1991 Notable Authors

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Kelly Cherry
Florence Parry Heide
Larry Shue

Kelly Cherry, 1940-

Kelly Cherry, Professor of English at the University of Wisconsin-Madison since 1977, was born in Baton Rouge, LA, December 21, 1940. She received her B.A. (1961) in philosophy and mathematics, attended the University of Virginia as a Du Pont Fellow in philosophy, and received her M.F.A. (1967) in writing from the University of North Carolina.

Cherry s literary success is represented in several genres, including long and short fiction, poetry, and nonfiction that have appeared in a wide range of periodicals and in such prize anthologies as Best American Short Stories, The Pushcart Prize, and New Stories from the South. Some of her work has been translated into Latvian, Russian, Chinese, Lithuanian, Dutch, Swedish and Arabic. She has said of her writing: "I'm concerned with the shape of ideas in time: the dynamic configuration a moral dilemma makes, cutting through a novel like a river through rock; the way a philosophical statement bounces against the walls of a poem, like an echo in a canyon... It's in poetry that thought and time most musically counterpoint each other, and I like a world in which the elements sing." An interest m structure, idea, and music finds grounded expression in a variety of subject matters. Her recent poetry collection, Natural Theology, speaks to a longstanding interest in paleontology and cosmology. My Life and Dr. Joyce Brothers, located modern America in the life of a woman in Madison, Wisconsin. A recurrent note in her work is her experience of the Soviet Union, as detailed in the autobiographical The Exiled Heart.

Cherry's nine books and two chapbooks have elicited the various strong reactions that are to be expected for such innovative and sometimes disturbing or difficult work. The Sewanee Review finds her someone who might "well become a truly important poet." Her first novel was termed "just about perfect" by Kirkus Reviews and "flawless" by The Chicago Tribune Book World. Larry McMurtry compared Augusta Played favorably with Tom Jones. Her work has been described as original, powerful, musical, and filled with intellectual passion.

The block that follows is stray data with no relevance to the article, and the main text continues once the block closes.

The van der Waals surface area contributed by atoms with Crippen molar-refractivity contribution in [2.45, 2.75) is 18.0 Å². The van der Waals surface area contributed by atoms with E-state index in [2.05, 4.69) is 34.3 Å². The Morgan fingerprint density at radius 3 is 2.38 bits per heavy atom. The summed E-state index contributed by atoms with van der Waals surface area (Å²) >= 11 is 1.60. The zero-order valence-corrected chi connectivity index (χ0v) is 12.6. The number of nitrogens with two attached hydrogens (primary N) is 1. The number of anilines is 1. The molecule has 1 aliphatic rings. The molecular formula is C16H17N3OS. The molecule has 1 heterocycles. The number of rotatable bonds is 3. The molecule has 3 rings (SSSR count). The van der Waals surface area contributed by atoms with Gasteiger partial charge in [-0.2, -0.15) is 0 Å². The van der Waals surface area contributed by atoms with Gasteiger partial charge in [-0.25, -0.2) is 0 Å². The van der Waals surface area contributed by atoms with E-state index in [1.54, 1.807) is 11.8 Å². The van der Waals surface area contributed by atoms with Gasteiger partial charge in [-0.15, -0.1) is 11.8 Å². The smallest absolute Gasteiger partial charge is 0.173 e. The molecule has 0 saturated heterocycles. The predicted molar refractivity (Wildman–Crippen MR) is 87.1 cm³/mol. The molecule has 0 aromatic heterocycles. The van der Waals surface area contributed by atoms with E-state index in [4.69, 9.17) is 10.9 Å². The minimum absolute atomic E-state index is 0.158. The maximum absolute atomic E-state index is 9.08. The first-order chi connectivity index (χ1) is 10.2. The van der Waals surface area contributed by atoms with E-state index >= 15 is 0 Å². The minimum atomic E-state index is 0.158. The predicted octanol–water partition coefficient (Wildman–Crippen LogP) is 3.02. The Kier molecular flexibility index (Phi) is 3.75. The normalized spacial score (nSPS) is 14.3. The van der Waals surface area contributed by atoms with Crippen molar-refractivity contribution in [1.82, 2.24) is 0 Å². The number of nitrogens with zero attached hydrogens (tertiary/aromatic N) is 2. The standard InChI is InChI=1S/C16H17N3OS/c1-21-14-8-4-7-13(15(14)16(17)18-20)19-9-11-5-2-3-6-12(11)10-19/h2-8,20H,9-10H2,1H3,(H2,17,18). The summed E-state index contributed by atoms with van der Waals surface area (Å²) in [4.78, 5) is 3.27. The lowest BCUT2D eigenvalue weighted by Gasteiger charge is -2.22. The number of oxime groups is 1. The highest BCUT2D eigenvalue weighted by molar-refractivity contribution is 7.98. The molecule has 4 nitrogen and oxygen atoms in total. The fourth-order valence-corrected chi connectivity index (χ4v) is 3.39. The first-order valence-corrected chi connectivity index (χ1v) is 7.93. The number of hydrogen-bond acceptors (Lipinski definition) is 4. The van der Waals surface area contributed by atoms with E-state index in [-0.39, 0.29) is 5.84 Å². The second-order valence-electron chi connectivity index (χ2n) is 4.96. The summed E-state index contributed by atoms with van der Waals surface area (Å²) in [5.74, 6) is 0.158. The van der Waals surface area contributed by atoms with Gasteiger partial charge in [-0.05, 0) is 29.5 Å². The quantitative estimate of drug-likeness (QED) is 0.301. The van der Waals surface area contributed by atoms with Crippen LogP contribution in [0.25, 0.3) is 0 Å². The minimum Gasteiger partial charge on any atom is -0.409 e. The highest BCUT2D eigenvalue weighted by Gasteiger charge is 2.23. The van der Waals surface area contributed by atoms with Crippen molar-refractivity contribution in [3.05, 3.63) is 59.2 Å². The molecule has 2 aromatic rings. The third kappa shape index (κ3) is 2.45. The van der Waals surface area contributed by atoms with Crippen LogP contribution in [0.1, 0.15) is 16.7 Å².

Cherry has been the recipient of numerous awards and honors, including a National Endowment for the Arts Fellowship, a Romnes Fellowship, and the first Fellowship of Southern Writers Poetry Award given in recognition of a distinguished body of work.

Selected Writings

Augusta Played, 1979.
The Exiled Heart: A Meditative Autobiography, 1991.
The Lost Traveller's Dream, 1984.
Lovers & Agonistics, 1975.
My Life and Dr. Joyce Brothers, 1990.
Natural Theology, 1988.
Sick and Full of Burning, 1974.

Florence Parry Heide, 1919-

The versatile Kenosha author, Florence Heide was born in Pittsburgh, PA, the daughter of a banker and a journalist. She received her B.A. from UCLA and later married Donald C. Heide, an attorney. After raising five children, Heide "drifted" into writing books for children while writing lyrics for her friend Sylvia Van Clief's music.

Heide has had over seventy books published. She and her daughter, Roxanne, have co-authored a popular mystery series for middle grade readers. The Day of Ahmed's Secret was co-authored with her daughter, Judith.